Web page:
mom giving adviceWe offer a bit of free guidance to anyone who takes the time to submit their essay in the comments section of the blog. But your essay needs more than the sympathetic feedback provided by a friendly relative.

Our Essay Review Service Includes:

  1. Personal guidance from our team of professional (unbiased) writers, with inside knowledge of the PA school personal statement. (We have personally interviewed 12 of the top PA school admissions directors from across the country.)
  2. Telephone consultations are included with all purchases above the single edit level. It's often hard to communicate exactly what you want hundreds of miles away; for this reason, we offer the option to edit right alongside us over the telephone while sharing in real-time over Google Docs.
  3. We provide feedback, advice and help with brainstorming and topic creation.
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Interested? Click here to learn more.

Here is what one of our recent clients had to say: 

Awesome service. Duke did a great job editing my personal statement - his feedback was top notch. For the 2014-2015 cycle, I applied to one school. I was selected for an interview and yesterday I received an offer of admission ... which I quickly accepted. I know my Personal Statement played a huge role in my success. I highly recommend this service.Nikki R. PA-S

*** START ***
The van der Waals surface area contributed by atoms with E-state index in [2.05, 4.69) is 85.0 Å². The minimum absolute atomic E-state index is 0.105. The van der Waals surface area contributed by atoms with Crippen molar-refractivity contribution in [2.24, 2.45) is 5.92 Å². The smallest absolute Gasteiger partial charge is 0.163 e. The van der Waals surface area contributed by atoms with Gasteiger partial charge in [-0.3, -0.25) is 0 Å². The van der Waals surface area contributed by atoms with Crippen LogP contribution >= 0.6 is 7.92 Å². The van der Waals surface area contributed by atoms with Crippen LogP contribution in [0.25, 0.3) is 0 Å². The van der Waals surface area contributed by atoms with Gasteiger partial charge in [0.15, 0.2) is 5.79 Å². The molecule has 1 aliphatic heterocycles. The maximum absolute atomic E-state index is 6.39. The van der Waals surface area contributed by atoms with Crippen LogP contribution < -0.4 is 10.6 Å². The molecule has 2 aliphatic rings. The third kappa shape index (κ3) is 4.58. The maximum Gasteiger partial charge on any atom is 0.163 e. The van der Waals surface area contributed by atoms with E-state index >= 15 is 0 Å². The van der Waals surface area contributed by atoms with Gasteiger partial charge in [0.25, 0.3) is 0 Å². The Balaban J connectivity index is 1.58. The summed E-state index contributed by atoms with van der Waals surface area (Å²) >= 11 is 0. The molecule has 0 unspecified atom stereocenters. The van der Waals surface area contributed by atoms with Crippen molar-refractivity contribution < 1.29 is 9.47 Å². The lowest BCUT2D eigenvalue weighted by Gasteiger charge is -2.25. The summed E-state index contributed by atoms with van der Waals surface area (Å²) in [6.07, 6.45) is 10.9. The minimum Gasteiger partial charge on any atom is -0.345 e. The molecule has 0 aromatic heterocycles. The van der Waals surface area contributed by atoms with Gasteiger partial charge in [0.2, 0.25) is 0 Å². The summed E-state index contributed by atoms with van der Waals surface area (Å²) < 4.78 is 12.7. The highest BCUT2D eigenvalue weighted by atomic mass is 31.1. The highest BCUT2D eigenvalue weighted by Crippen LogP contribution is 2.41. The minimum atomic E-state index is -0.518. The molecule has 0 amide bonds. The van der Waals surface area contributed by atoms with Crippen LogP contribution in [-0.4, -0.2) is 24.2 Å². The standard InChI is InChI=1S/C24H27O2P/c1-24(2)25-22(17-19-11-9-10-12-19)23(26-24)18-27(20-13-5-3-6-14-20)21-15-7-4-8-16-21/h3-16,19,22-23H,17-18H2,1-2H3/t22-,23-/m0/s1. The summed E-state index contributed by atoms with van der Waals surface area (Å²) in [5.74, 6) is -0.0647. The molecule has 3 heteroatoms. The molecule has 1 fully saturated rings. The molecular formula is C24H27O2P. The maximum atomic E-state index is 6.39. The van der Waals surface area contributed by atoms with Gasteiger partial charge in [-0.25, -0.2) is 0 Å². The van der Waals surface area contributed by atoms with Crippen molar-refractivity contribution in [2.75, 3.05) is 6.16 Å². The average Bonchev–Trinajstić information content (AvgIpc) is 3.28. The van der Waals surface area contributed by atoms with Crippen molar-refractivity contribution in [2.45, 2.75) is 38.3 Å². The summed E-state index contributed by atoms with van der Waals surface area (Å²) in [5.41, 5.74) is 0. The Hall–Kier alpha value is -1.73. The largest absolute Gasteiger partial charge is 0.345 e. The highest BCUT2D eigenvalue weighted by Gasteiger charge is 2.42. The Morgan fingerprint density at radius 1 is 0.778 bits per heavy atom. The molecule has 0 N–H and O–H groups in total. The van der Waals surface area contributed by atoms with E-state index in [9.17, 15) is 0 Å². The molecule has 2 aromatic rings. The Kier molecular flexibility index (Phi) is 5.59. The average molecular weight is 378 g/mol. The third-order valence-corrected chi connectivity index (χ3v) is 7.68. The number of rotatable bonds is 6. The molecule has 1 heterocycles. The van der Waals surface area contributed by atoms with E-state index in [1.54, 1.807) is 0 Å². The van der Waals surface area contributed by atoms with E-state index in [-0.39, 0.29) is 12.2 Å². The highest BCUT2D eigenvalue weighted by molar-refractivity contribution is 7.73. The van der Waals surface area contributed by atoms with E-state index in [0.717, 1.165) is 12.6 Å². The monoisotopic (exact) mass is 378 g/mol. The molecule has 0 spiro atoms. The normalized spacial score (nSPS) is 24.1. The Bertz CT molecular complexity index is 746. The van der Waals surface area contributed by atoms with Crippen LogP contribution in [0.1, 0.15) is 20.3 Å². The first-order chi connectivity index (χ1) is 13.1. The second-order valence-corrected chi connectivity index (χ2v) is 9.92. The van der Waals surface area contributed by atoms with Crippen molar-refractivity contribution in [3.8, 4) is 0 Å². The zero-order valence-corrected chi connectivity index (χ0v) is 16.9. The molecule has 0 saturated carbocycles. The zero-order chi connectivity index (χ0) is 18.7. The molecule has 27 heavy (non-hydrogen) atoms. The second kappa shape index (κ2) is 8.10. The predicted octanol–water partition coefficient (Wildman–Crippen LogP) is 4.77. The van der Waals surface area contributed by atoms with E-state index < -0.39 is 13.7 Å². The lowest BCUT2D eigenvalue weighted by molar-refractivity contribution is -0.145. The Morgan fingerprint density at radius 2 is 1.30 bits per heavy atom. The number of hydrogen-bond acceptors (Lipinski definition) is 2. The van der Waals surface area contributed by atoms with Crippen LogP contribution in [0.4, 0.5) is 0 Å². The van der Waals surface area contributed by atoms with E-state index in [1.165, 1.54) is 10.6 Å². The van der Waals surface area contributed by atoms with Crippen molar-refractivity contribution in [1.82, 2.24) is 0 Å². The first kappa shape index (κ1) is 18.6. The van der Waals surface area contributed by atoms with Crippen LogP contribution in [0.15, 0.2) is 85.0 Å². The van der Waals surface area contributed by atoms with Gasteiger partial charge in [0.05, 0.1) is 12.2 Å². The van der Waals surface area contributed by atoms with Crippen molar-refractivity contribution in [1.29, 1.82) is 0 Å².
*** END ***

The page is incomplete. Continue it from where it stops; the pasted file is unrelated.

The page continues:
We are currently accepting essays in all iterations. We have flexible pricing and can do everything from a single one-time edit to a full-service review that will take you from beginning to a finished product.  Hurry, as we can only accept a few essays each month.

Click here to post your essay or learn more about our service.

Have you enjoyed what you read?

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Physician Assistant Recruiting Video: Spoiler Alert, There’s a Dolphin!

Why become a physician assistant? Find out from a guy with a beard and cool posters. Spoiler alert: there's a dolphin!

Key Points in their order of appearance:

First and foremost it is important to understand that physician assistant is the greatest profession known to humankind!

What do you do? Follow the doctor along all day? Why don't you just go to medical school?

The name is confusing I get it.  Physician assistants work under the supervision of a physician or some fancy legal mumbo jumbo called respondeat superior that means physician assistants can do most and, in some states, almost everything a doctor can do but the doctor is ultimately responsible for the actions of the physician assistant.

They're doctors, they're not doctors, what does a PA even do?